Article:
Unfortunately, just as Will Richardson discusses in his book (see my Key Resources on side bar), podcasting with your iPod is not quite as simple as using your computer.  I did experience this first hand.  There were a few steps to take that I hadn't expected. 

First, as expected, I had to retrieve my voice memo from my iPod by accessing my iTunes account.  Not a huge deal, but an additional step if you plan to podcast using your iPod or similar device, that would not be necessary when podcasting directly to your computer.

The more difficult part of this process was yet to come!

Editing the podcast:  This was the most difficult part of the process.  First, I chose to download the free program Audacity (on recommendation from Richardson).  This is free software and it looks rather amazing.  Even with limited time to really play, it was clear that with tons of options, Audacity seems like a fantastic audio editing program.  However, I ran into a few glitches within a few minutes. You see, the iPod creates a mp4a file, which isn't compatible with Audacity.  You'll need to go back to iTunes and convert this file to a .wav file.  I had no idea how to do this with such a large file. My usual website for converting (Zamzar) doesn't allow files of this size. I located a help file on the Apple support site which was very helpful given the number of steps.  Soon, I was in business with Audacity, my voice memo loaded, ready to be edited.

Using the program itself was relatively easy.  A few of the features seemed more complicated and may take some extra learning, but overall, clipping and trimming was quite easy.  I located a great tutorial on using Audacity from the Diigo community that I would recommend if you want to explore podcasts further.  Within a few minutes, I had edited out a few minutes of getting ready and running home that were not needed.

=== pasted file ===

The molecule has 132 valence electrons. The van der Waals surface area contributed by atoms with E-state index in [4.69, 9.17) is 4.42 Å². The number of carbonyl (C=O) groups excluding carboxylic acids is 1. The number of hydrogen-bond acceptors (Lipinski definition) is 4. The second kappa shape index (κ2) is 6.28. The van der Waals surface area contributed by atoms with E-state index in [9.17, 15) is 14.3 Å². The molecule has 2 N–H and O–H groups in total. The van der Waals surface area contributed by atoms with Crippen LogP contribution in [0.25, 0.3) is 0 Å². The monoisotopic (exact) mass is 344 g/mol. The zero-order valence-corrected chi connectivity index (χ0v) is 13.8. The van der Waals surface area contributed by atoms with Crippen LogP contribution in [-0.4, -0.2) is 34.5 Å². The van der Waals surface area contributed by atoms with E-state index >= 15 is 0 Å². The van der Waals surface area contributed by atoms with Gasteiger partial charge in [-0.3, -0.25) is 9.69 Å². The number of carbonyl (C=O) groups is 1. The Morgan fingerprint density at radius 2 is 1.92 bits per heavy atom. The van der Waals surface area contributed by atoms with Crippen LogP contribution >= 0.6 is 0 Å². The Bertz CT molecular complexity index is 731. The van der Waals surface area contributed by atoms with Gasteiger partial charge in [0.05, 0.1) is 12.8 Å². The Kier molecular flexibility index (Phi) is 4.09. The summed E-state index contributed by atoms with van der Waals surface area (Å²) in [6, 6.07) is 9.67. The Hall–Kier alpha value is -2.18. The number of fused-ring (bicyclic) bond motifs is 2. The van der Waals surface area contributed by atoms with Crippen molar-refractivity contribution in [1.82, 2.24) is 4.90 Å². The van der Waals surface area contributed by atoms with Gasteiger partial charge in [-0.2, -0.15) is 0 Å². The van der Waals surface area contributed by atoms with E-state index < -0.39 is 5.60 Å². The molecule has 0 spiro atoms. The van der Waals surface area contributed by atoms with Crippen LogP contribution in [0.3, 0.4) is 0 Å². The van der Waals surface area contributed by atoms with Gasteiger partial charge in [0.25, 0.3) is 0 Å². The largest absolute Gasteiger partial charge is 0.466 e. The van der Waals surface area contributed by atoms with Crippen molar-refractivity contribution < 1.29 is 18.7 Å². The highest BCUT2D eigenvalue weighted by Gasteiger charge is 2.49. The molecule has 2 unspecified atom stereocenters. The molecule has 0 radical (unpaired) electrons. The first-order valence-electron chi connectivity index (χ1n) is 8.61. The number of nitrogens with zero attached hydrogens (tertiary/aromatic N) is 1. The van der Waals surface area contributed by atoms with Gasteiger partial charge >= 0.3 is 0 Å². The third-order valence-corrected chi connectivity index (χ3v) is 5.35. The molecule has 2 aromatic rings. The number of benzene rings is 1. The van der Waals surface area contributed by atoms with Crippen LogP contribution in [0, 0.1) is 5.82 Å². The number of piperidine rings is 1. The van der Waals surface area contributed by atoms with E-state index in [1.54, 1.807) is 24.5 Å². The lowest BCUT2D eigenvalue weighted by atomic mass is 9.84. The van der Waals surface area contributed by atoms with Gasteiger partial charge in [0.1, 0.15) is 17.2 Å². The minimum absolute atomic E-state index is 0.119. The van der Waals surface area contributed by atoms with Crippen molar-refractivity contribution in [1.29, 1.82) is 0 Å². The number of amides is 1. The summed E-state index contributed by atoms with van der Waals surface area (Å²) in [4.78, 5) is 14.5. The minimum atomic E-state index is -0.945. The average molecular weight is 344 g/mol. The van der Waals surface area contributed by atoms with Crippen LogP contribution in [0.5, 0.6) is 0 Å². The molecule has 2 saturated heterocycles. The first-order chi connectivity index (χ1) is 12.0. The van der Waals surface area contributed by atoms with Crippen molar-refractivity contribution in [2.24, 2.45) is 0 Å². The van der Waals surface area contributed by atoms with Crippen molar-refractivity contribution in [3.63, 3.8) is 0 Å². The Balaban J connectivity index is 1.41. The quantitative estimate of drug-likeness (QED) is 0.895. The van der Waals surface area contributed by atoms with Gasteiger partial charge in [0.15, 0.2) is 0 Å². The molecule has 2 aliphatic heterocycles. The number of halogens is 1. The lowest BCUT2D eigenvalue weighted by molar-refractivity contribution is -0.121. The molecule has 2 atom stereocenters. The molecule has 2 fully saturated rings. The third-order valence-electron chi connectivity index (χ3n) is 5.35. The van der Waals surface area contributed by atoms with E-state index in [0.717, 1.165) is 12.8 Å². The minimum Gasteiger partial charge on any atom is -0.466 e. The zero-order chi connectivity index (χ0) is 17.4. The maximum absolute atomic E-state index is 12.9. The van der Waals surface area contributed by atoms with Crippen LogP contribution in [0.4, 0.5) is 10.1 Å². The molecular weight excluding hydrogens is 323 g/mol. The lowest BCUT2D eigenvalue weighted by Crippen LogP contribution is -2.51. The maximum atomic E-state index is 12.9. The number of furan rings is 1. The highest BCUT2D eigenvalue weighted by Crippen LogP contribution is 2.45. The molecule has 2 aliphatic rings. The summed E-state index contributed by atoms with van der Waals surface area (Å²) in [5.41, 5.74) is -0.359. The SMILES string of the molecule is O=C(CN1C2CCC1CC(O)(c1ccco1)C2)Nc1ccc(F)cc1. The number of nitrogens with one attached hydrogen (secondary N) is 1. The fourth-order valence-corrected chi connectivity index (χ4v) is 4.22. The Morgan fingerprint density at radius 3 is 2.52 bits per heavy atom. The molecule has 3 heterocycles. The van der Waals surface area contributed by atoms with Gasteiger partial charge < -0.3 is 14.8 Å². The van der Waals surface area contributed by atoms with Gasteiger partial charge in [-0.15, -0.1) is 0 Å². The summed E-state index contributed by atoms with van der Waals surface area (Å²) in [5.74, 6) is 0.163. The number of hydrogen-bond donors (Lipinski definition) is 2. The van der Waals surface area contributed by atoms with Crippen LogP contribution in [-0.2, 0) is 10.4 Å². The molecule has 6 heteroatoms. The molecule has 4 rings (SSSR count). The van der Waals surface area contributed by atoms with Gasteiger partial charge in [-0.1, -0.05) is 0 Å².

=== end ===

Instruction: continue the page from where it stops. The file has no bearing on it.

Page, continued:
My Running Podner ( Notice the intervals
 Glitch #2 occured when I decided that I wanted to upload my podcast back to iTunes.  You see, .wav files will not work here.  So another conversion was necessary, and beginning to be a little frustrating. I had to go back to the Audacity website and download the LAME.dll file in order to convert this back to mp3.  This took a few minutes to locate, connect and allow the conversion.  Somewhat frustrating but manageable.
After my file was converted to mp3, I was ready to embed in my blog. Oh! Another glitch. Audio isn't supported this way in Blogger.  Alright, deep breath. It's just one more step. Ugh!  I guess I should have expected this. After all, Will Richardson does say that this is more complicated in Blogger than Wordpress. I went back into his book, and followed the link to the Blogger video on YouTube for this procedure.  Another step...